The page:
Corresponding two-step, biotin-streptavidin NP-based systems have also been developed. Chan et al. directly extended the above two-step concept by demonstrating that injection of a biotin-labeled NP, which localizes to tumors, followed by a second injection of a streptavidin-labeled contrast agent resulted in rapid accumulation of the contrast agent within the NP/tumor37.

Other groups have extended the two-step concept still further from biotin-streptavidin to one NP followed by a second NP formulation (i.e., NP/NP). Bhatia et al. used an injection of gold-nanorods to heat tumors (via plasmonic resonance), thereby “priming” the tissue for accumulation of a subsequently injected drug-loaded, targeted liposome38,39,40. Similarly, Nel et al. showed sequential delivery of peptide-loaded silica NPs that disrupt the pericyte coverage around tumoral blood vessels increased subsequent accumulation of gemcitabine-loaded NPs to the tumor via increased permeability of the tumor vasculature41.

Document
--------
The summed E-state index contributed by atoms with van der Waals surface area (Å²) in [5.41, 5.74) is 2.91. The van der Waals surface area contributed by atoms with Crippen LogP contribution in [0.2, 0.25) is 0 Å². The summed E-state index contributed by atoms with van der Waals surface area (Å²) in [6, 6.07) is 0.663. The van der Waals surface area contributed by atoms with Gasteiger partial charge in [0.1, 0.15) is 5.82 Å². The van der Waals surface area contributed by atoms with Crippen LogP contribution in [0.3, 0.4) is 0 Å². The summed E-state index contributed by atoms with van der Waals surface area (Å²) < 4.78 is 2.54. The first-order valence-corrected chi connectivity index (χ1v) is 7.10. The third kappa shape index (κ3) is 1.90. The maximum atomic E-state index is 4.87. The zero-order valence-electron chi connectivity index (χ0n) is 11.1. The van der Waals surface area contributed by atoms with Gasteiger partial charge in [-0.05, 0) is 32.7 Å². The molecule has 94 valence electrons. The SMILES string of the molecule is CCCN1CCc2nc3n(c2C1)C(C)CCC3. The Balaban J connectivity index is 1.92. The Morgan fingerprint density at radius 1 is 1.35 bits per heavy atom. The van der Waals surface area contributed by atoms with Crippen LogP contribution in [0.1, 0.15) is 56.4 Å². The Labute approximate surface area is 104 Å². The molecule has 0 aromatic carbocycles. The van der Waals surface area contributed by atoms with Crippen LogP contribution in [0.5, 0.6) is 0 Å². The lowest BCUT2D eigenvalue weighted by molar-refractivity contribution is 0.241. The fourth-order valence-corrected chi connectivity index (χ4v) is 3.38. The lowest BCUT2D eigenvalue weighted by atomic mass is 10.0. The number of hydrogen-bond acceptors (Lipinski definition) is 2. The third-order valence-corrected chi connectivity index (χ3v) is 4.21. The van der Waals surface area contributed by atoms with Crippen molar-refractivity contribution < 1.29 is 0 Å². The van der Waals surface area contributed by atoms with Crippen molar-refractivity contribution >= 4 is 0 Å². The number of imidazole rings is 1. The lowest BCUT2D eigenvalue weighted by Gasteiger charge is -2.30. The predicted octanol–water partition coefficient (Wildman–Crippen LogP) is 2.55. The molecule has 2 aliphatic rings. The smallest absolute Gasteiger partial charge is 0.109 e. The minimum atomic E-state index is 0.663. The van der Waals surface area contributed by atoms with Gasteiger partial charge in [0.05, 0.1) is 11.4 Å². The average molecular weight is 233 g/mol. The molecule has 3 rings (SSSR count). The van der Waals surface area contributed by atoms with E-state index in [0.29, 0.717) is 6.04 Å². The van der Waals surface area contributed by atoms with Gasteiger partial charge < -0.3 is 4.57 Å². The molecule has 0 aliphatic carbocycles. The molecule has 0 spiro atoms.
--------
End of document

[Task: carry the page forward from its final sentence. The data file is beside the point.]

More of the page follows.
The current manuscript distinguishes itself from these previous two-step models in three important ways. First, unlike published NP/small molecule systems that require a high-affinity antibody-based attraction between the NP and small molecule (i.e., biotin-streptavidin), the current system leverages non-specific, non-targeted hydrophobic partitioning of Pax into the eNP to achieve accumulation. Second, in contrast to two-step NP/NP systems, this system uses a NP/small molecule approach. And, third, unlike NP/NP systems that depend upon either: extrinsic activation (e.g., magnetic radiation) or tumor-specific targeting proteins/antibodies to assist in localization to tumor of at least one of the two components, the eNP/Pax system requires no extrinsic activation or antibody targeting. One limitation of the current study is that, while the work by Press et al. was able to circumvent toxicities associated with traditional (single-step) delivery, the parameters of drug- and nanoparticle-dosing in this study were selected to be within a well-tolerated range; therefore, no toxicity or difference in toxicity between Pax alone an eNP + Pax was discernable. Specifically, the dose of paclitaxel was 10 mg/kg (selected based upon previously published animal models12,27); this dose is non-toxic and does not result in measureable side effects. This dose also enabled us to conduct the study while minimizing other factors (i.e., treatment-related morbidity/mortality) that may have complicated the analysis.